Thursday, August 11, 2022
Austin Travel Guide - Travel S Helper


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Austin is the capital of the United States’ state of Texas and the county headquarters of Travis County. Austin is the 11th most populous city in the United States and the fourth most populous city in Texas. It is the fastest growing among the 50 biggest cities in the United States, as well as the second largest capital city after Phoenix, Arizona. Austin has a population of 931,830 as of June 1, 2016. (U.S. Census Bureau estimate). Lady Bird Lake, Barton Springs, McKinney Falls, the Colorado River, Lake Travis, and Lake Walter E. Long are among the many lakes, rivers, and waterways in the city, which is located in Central Texas in the foothills of Texas Hill Country. It serves as the cultural and economic hub of the Austin–Round Rock metropolitan region, which had a population of 2,010,860 as of June 1, 2016.

Pioneers started to establish the region near central Austin along the Colorado River in the 1830s. Waterloo was formed in 1839 after being formally selected to replace Houston as the new capital of the Republic of Texas. The name was later changed to Austin in honor of Stephen F. Austin, the “Father of Texas” and the republic’s first secretary of state. With the erection of the Texas State Capitol and the University of Texas at Austin, the city flourished during the nineteenth century and became a hub for government and education. Austin continued its development as a major city after a halt in growth caused by the Great Depression, and by the 1980s, it had emerged as a hub for technology and commerce. Advanced Micro Devices, Apple Inc., ARM Holdings, Cisco, eBay, General Motors, Google, IBM, Intel, Texas Instruments, 3M, Oracle Corporation, and Whole Foods Market are among the Fortune 500 firms with headquarters or regional offices in Austin. Dell’s global headquarters are in adjacent Round Rock, an Austin suburb.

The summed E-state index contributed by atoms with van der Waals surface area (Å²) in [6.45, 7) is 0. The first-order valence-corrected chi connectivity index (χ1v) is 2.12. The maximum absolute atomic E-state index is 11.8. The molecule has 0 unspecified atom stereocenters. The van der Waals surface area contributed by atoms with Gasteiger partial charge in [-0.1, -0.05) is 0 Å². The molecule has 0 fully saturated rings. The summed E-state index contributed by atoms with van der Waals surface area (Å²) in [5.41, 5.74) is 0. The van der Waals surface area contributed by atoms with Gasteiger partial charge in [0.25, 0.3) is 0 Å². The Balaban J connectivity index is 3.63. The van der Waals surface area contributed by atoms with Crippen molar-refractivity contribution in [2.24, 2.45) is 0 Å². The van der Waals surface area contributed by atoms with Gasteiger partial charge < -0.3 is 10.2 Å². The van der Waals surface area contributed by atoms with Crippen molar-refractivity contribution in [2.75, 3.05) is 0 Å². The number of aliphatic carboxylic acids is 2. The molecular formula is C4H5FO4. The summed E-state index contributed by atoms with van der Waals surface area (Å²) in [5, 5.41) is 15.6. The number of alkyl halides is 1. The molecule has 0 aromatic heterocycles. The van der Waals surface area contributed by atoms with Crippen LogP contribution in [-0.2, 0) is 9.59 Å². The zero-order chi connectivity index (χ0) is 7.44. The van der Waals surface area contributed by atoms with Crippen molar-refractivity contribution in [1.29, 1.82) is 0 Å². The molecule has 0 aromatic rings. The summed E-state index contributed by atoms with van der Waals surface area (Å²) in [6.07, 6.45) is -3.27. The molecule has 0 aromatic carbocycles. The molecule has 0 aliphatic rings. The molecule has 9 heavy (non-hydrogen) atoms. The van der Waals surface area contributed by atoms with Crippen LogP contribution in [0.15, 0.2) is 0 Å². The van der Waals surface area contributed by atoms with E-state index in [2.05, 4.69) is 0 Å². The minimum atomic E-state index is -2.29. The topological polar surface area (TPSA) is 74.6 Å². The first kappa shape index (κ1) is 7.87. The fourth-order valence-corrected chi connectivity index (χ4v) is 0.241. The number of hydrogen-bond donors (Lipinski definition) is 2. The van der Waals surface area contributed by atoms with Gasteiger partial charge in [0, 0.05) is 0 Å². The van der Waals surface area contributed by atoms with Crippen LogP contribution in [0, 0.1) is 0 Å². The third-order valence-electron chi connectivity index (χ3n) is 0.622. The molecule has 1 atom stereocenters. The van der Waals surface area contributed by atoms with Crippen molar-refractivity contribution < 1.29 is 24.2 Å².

Austinites are the city’s residents. They are made up of a varied range of individuals, including government personnel, college students, musicians, high-tech professionals, blue-collar workers, and company owners. Austin’s official tagline is “The Live Music Capital of the World,” a reference to the city’s numerous performers and live music venues, as well as the long-running PBS TV performance series Austin City Limits. In the 1990s, the city gained the moniker “Silicon Hills” as a result of a tremendous inflow of technology and development firms. Some Austinites have also embraced the unofficial motto “Keep Austin Weird,” which relates to the desire to safeguard small, distinctive, and local companies from being overtaken by major multinationals. Austin was renowned as the “City of the Violet Crown” in the late 1800s for the wintry glow of bluebonnet wildflowers over the hills immediately after sunset. Many Austin companies still utilize the phrase “Violet Crown” in their name. Austin is renowned as a “clean-air city” because of its strict no-smoking rules, which apply to all public areas and buildings, including restaurants and bars. For the year 2012, the FBI rated Austin as the second-safest large city in the United States.